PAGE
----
Azalais wrote:
nightwind wrote:I'm not sure I get it. We do in fact employ most of these.... ?
If you've already mastered all of them, you're way ahead of me... (sorry for wasting your time).
Your sarcasm is bland, why do you need to take up that attitude with me?

The topic is that of letting other techniques be adopted by CG. Most if not all of those techniques you mention are in as common use as the music allows.

orchman

Re: Let us tear all the techniques walls

Post by orchman » Tue Apr 07, 2009 10:45 am

danbidouch wrote:Quiz: Why do most fingerstyle guitarists play steel string guitar? ans: because they can…
I am an intermediate CG performer and an advanced fingerstyle guitarist. I suspect the reason fingerstyle guitarists play steel string guitars is the genre calls for that timbre, rather than the timbre of nylon strings...

Acoustic music either in the folk or pop genre sometimes calls for the timbre of steel strings and I need all those techniques in my "quiver" in order to make a living.

I borrow whatever techniques I need to make a song beautiful... :-)

Steve

orchman

Re: Let us tear all the techniques walls

Post by orchman » Tue Apr 07, 2009 10:51 am

dcarlso3 wrote:
danbidouch wrote:Quiz: Why do most fingerstyle guitarists play steel string guitar? ans: because they can…
Correct answer: Because they can't get a decent tone from a nylon string
Rather than take this as parochial sarcasm, I'll offer another joke...

What's the difference between a violin and a viola?

Viola burns longer...

:-)

Play nice, peoples!!!

Steve

PS I *can* get a good tone from a nylon string... :-P

orbiterred

Re: Let us tear all the techniques walls

Post by orbiterred » Tue Apr 07, 2009 2:52 pm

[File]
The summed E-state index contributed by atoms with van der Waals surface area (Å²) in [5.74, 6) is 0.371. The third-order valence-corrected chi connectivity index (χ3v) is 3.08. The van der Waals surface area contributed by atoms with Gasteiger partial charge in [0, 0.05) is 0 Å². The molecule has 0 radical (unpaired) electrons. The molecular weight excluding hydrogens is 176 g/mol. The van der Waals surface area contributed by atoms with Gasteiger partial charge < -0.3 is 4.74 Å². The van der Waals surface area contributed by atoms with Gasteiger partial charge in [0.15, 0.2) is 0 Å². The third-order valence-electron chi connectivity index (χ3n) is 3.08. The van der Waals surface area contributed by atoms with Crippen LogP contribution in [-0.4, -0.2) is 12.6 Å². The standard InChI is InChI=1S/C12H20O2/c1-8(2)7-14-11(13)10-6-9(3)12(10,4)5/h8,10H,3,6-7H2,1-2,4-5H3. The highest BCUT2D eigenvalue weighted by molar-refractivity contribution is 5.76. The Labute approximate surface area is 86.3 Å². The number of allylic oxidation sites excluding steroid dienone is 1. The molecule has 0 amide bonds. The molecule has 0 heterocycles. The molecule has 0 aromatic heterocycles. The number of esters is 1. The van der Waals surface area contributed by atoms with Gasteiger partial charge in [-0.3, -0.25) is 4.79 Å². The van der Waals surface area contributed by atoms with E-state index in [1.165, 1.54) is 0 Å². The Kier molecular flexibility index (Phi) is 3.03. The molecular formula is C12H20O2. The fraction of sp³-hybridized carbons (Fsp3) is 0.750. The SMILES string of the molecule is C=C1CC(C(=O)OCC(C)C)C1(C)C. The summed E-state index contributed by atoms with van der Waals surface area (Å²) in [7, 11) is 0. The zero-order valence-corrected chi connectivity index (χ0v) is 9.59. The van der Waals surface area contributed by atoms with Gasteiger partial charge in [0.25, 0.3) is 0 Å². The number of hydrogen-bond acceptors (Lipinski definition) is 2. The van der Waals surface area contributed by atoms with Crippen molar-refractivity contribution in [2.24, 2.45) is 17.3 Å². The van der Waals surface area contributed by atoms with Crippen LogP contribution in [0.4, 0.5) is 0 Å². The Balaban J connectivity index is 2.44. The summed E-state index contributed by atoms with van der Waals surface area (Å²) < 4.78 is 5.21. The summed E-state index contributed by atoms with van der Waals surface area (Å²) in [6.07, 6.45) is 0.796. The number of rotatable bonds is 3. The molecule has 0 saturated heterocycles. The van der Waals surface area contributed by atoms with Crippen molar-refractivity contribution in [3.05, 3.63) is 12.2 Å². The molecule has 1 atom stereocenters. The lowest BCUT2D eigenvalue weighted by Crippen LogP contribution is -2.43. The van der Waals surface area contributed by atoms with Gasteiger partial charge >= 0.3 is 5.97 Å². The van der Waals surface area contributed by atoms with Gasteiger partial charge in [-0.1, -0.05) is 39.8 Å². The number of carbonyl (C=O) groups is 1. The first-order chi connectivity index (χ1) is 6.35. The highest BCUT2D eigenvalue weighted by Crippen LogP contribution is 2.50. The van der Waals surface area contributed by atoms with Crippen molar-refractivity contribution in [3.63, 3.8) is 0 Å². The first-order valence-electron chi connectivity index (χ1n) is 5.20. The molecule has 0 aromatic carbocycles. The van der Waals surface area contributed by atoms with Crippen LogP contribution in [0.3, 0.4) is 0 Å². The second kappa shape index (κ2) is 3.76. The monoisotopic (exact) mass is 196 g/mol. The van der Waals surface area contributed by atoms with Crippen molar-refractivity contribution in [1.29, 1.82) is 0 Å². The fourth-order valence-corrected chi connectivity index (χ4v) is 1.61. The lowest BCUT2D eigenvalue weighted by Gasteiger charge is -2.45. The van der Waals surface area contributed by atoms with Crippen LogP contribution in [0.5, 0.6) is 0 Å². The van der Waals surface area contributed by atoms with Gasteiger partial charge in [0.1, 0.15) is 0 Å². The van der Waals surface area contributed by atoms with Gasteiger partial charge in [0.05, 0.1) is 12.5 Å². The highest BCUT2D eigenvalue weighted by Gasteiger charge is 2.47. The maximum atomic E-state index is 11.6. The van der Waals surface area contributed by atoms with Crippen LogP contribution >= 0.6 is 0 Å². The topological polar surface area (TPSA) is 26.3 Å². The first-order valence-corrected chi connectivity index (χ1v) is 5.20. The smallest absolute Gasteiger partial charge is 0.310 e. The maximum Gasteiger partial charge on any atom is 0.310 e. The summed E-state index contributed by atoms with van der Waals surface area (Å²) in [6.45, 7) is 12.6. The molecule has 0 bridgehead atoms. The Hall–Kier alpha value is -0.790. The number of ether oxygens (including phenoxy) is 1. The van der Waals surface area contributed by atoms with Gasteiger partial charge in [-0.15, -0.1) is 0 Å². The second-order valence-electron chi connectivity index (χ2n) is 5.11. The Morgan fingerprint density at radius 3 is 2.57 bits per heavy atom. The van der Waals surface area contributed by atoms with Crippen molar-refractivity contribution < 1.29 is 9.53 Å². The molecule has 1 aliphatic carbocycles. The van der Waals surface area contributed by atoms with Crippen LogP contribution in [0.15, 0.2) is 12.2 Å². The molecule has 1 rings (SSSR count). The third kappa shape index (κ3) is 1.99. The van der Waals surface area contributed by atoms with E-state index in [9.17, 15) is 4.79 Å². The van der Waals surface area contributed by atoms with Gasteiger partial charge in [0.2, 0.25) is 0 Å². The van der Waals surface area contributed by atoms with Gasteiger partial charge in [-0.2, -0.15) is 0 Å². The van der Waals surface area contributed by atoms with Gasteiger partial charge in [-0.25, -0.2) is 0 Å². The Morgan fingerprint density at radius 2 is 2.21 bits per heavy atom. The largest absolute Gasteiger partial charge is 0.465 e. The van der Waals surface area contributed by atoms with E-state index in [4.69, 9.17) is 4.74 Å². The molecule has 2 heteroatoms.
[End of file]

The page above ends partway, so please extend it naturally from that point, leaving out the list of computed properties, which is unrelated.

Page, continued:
Azalais wrote:Let's also include include some of the tips & tricks that have been revived from Early Music, that are used by H.I.P. pluckers:

dedillo (a vihuela technique using rapid inward and outward movement of the first finger, still used by Portuguese guitarists).
Dos dedos
figueta castellana (thumb out)
figueta estranjera (thumb under)
hinge barres,
half barres,
barres that use one finger to cross over and stop two or more notes on 2 different frets
barres that fret some notes while letting other intermediate open strings sound freely
very light rasqueado (sometimes used over the fingerboard instead of the top)

Here is a great website (Ralph Maier) that describes and demonstrates some of them:
http://www.ralphmaier.com/index_files/Page318.htm
no sarcasm/ill will intended at all, but aside from the thumb out and thumb under (not sure i understand those two) i was under the impression that these were all fairly standard, commonly used techniques, especially the barring ones. The first two things i teach about barring are the 4 things you mention as i feel they represent the foundation of a good bar technique, namely don't apply more pressure then you have to, anywhere.

orbiterred

Re: Let us tear all the techniques walls

Post by orbiterred » Tue Apr 07, 2009 2:58 pm

in the article he describes the dedillo as an unused technique in todays performances, and maybe my understanding of it is wrong, but Cuban Landscapes with Rain (Brouwer), Sakura Variations, and Brouwers interpretation of some of the piazolla stuff immediately springs to mind, ralph towner also makes use of it.

Azalais

Re: Let us tear all the techniques walls

Post by Azalais » Tue Apr 07, 2009 6:07 pm

Thank you orbiterred! [I was obviously seduced to the Dark Side before I got far enough into CG to learn them on the guitar. :oops: ] I appreciate the examples.

orbiterred

Re: Let us tear all the techniques walls

Post by orbiterred » Wed Apr 08, 2009 2:25 am

no problem :) would you mind explaining the:

figueta castellana (thumb out)
figueta estranjera (thumb under)

?

guitaradelic

Re: Let us tear all the techniques walls

Post by guitaradelic » Sat Apr 11, 2009 12:22 am

Refering to the original post, if other techniques are adopted: 1) is it still CG? 2)if it is CG, why do you need other techniques?

I am studing CG to enhance my "regular" guitar playing, but I don't know if I would want to, for example, use a pick of any kind for classical guitar. Seems out of place, call me a purist.